Racial tensions have surged, but not because of violence during Black Lives Matter protests, say the civil rights organisation.
A poll by Opinium has found that racial tensions have increased in the aftermath of George Floyd’s death and the rise of Black Lives Matter.
The poll found that 55% of the 2,000-strong sample believed the situation had become worse with only 17% believing relations had improved.
According to the findings, published in the Guardian, 77% of Conservative voters agreed that racial tensions had increased, the figure was hardly more encouraging among ethnic minorities with 44% agreeing.
A spokesman for Black Lives Matter said the organisation hadn’t contributed to increased racial tensions but “might have made it more apparent and exposed what is there.”
In June, BLM UK revealed its political identity, not as civil rights group, but a far-left neo-Marxist organisation after declaring that it stood “beside our Palestinian comrades”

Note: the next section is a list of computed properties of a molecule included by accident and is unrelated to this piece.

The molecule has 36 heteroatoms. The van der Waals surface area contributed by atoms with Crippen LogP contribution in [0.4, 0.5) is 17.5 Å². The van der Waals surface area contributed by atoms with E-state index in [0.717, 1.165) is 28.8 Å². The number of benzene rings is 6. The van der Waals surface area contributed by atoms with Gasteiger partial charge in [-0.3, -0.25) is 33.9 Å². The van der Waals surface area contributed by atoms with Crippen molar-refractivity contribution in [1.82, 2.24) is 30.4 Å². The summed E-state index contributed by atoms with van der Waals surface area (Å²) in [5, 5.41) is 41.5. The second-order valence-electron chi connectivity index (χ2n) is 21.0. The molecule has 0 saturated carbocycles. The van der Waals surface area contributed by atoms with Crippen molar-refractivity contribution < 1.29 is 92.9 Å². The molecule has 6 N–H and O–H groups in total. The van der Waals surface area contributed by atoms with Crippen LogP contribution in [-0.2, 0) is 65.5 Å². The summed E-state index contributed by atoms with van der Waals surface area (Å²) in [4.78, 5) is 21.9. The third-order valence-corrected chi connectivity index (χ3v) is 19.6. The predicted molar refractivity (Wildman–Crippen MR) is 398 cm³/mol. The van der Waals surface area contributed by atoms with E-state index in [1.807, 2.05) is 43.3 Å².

The Palestine revelation provoked little reaction in the media emboldening hardcore Leftists who pose as civil rights campaigners.
Director of the Centre for Research in Race and Education at the University of Birmingham, Professor Kalwant Bhopal, claimed the survey revealed how white people “feel their privilege is being threatened and questioned.”
“When they see something like BLM they do what they can to protect it and there is a backlash.”
Backlash, or just a natural reaction to violence on our streets in aid of a cause that seems to deliberately mask its objectives? Only 13 of the 163 people who have died in police custody over the last ten years were black, 140 were white, yet the public is supposed to believe the welfare of ethnic minorities is a low priority, or worse.
The counter-argument to Professor Bhopal’s claim is that the June riots caused by BLM protesters caused lasting outrage. Images of policemen being attacked went viral on social media. The defacing of sacred monuments like the Cenotaph and Churchill statues appalled moderates across the country.